After the Bears punted the football to Lions with 4:33 left in the fourth quarter and a 30-20 lead, they had a 99.1 percent chance of winning the game.
They didn’t win the game.
What transpired over the next four and a half minutes was a clinic in how to lose a football game, which the Bears did -- 34-30 -- Sunday at Soldier Field.
The first ingredient was soft – and frankly – bad defense. The Bears’ expensive pass rush couldn’t create pressure and there were multiple coverage mix-ups on the back end. The result was Matthew Stafford completing six straight passes for gains of 14, 22, 17, 5, 13 and 25 to make it 30-27 with 2:24 to go. The Lions didn’t even need to use a timeout. Heck, they barely needed to try.
Next came the confusing special teams call. Worried about an on-side kick, the Bears put All-Pro returner Cordarrelle Patterson up near the kick and had rookie wide receiver Darnell Mooney back in case the kick went deep. The ball did go deep and instead of trying to return it, Mooney just slid down at his own 11-yard-line. This created two key questions:
- Why switch an All-Pro returner with another wide receiver on the hands team? Why was that necessary, especially if you didn’t trust the new returner to, you know, return the ball?
- Mooney has return ability, but you instructed him to slide back near his own end zone? The game is far from over and now if you have to punt, you just gave the Lions good field position.
(For the record, I tried to ask the head coach about this play after the game but was not called on before the Zoom call was ended by the team.)
Then came the inconsistent offensive philosophy. If the mindset was so conservative that Mooney laid down on a kickoff, why were two of the next three play calls passes while trying to milk the clock?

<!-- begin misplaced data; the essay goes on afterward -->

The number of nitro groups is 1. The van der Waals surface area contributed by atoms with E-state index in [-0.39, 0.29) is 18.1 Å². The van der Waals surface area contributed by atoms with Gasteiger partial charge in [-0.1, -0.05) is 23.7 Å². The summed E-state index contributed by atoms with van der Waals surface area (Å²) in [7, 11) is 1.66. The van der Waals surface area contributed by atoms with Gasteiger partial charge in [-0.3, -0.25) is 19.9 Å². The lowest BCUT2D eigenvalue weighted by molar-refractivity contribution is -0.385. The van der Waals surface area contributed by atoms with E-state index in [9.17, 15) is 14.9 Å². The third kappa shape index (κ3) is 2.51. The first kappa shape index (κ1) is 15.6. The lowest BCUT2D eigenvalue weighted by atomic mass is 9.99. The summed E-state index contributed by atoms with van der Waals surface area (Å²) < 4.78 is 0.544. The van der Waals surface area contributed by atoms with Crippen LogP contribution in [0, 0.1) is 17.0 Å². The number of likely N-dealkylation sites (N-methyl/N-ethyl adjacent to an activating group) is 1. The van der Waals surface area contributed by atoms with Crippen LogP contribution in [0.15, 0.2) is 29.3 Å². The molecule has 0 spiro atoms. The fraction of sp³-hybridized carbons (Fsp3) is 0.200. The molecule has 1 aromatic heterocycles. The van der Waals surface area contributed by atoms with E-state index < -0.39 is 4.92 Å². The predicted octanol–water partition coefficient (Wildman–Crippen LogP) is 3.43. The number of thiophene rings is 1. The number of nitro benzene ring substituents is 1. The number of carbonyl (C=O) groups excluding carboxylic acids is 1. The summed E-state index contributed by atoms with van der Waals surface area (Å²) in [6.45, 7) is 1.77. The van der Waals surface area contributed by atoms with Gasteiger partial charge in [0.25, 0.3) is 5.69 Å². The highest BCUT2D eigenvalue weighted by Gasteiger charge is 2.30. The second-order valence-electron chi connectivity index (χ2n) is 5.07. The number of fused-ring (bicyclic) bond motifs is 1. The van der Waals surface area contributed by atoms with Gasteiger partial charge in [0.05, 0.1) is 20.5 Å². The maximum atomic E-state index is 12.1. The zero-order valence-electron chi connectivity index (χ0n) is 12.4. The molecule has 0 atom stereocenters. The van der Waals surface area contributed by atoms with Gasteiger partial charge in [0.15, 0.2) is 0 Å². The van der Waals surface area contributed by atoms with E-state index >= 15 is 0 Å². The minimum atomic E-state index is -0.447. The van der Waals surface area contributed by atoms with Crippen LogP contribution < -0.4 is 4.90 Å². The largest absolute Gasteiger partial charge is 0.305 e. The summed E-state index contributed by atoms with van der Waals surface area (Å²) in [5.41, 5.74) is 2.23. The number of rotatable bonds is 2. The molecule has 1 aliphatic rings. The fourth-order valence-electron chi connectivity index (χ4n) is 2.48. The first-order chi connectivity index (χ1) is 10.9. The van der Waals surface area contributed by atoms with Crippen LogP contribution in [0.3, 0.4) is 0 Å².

“We're backed up where we don't really have the field position, so we have to get a first down,” Bears head coach Matt Nagy said. “We have to make them use their timeouts. We ran a play that's good versus all coverages.”
But the 3rd-and-4 play wasn’t good against Lions pass rusher Romeo Okwara, who leads the NFL in third down pressures, according to Next Gen Stats. Nagy said it was a play they run “Day 1 of training camp,” but Okwara blew by right tackle Germain Ifedi – who wasn’t playing right tackle in training camp – and stripped Trubisky as the Lions recovered at the Bears’ 7-yard-line.
Not even in hindsight, the 3rd-and-4 options looked like this:
- Run the ball with David Montgomery, who was the best player on the field Sunday. If he gets a first down, the Lions only have one timeout with about 1:50 left on the clock. Their chances of winning are extremely low. If Montgomery doesn’t get the first down, the Bears are punting and the Lions have one timeout with about 1:40 left (of course, now they have decent field position because of the situation you created with your special teams mistake).